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Nearly 1.5 million California seniors could get help to buy food, but don’t. Here’s why

This story was originally published in The Sacramento Bee  on March 5, 2023.

Every day, thousands of older Californians wake up or go to sleep hungry, unable to afford to stock their pantries.

But for many of them, it might not have to be this way.

State data reveal that two-thirds of eligible Californians over age 60 – roughly 1.5 million people – do not participate in CalFresh, the state’s food stamp program, even though they qualify.

This segment of the older adult population is “being denied a basic human right,” said UCSF Professor of Medicine and Epidemiology Hilary Seligman.

The reasons for this enrollment gap, researchers and state officials say, are a complicated mix of factors that include misinformation about the program, a lengthy application process and generational stigma around government assistance – as well as a 1970s decision that had previously rendered many seniors ineligible.

“It’s something that we grappled with for a long time,” said Agency on Aging Area 4 Executive Director Pam Miller, whose organization serves as a regional authority for aging in the Sacramento area.

In recent years, California has ranked among the lowest of any state in the percentage of eligible seniors receiving food stamps.

The state now has made senior participation in CalFresh a priority. Over the last three years, state and federal agencies have made a number of dramatic changes — some targeted at seniors — that have caused enrollment to surge.

Still, the number of older people receiving assistance remains low. As California prepares for a huge increase in the senior population, the state has clear strides to make in ensuring that older residents receive the help they need to eat well.


On a cold November morning, dozens of people lined up down the block outside River City Food Bank in Sacramento. The line was crowded with older people huddled together in the morning light as they waited for the bank to hand out food.

For Leslie Dies, one of the people there that morning, crisis came in 2014. His wife had to leave her job as an elementary school teacher in Sacramento.

Her knees had been aching, Dies said, and she needed replacement surgery. Afterward, however, she couldn’t stand upright. Returning to work was impossible.

Dies, then 60, took the first stable job he could find and started working as a security guard. He had previously worked odd jobs, and the new position meant a steady source of income. Still, it was a challenge to keep food on the table.

“You know what security pays,” he said. “It was very difficult.”

Dies started a CalFresh application, but soon felt overwhelmed by the process.

Many Californians, especially women and people of color, face the same challenges as they age. Nearly 2 million older residents make less than double the federal poverty line – a widely accepted standard below which people have trouble affording food and other living expenses, especially in states such as California where the cost of living is high.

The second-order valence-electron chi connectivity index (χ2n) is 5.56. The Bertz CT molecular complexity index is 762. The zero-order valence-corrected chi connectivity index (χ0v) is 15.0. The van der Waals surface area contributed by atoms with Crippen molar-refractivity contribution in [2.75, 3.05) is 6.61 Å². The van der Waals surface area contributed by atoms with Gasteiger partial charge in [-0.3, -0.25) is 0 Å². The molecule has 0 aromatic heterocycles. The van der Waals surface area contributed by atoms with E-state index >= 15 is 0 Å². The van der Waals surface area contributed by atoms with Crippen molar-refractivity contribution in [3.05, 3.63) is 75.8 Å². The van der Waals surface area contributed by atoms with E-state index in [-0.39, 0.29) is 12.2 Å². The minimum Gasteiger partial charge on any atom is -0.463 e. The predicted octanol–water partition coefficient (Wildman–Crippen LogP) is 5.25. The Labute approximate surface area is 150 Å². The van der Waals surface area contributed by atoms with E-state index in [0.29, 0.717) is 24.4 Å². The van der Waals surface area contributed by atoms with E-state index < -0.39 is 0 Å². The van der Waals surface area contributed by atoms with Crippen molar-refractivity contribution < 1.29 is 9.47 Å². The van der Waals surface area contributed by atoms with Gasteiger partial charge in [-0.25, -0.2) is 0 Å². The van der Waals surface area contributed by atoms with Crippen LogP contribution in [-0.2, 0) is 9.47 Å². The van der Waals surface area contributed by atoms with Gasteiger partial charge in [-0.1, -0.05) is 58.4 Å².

For lower-income people of all ages, enrolling in the CalFresh program is a way to relieve some of that pressure. People participating in California’s version of the federal Supplemental Nutrition Assistance Program receive a monthly payment – around $250, on average – on a debit card they can use to buy groceries. Over 4.6 million Californians currently receive financial help from the program.

The benefits are far-reaching. People with limited access to food are more likely to deal with chronic disease, depression and poor oral health, among other issues. CalFresh can make a real difference, with participants reporting they are healthier and have fewer medical expenses.


But a number of common barriers discourage older people from enrolling in CalFresh. One hurdle is misinformation about who is eligible. Some seniors mistakenly think they will not qualify because they own property or have savings. Others worry that their immigration status will make them ineligible, although many immigrants qualify.

An even higher hurdle is that some older people view government assistance as shameful. The CalFresh program traces back to the federal Food Stamp Plan, a 1930s welfare program meant to help people afford food during the Great Depression. But the longtime stigma of poverty has led many seniors to reject programs such as CalFresh.

A third hurdle is the lengthy process to enroll, which has historically included long forms and processing times. Some seniors simply decide that the benefits aren’t worth the time and effort of applying.

In many cases, informing people about CalFresh and helping them overcome these hurdles falls to community organizations, such as River City Food Bank.

On that cold November morning, Amy Dierlam was running through the day’s appointments for the outreach team she leads.

“It’s just good to know who we’re looking out for,” she said to her two team members, all peering at the calendar.

As other staff and volunteers bustled past, directing people inside or handing out apples, the outreach team double-checked the list of people who signed up to receive help with their CalFresh paperwork, and also checked on those waiting in line outside to see if anyone needed such assistance. Their goal, as always, was to help more people enroll in the program.

“I really liked helping people,” Dierlam said. “It’s a governmental system. You have to know how the system works. You have to know how to navigate it.”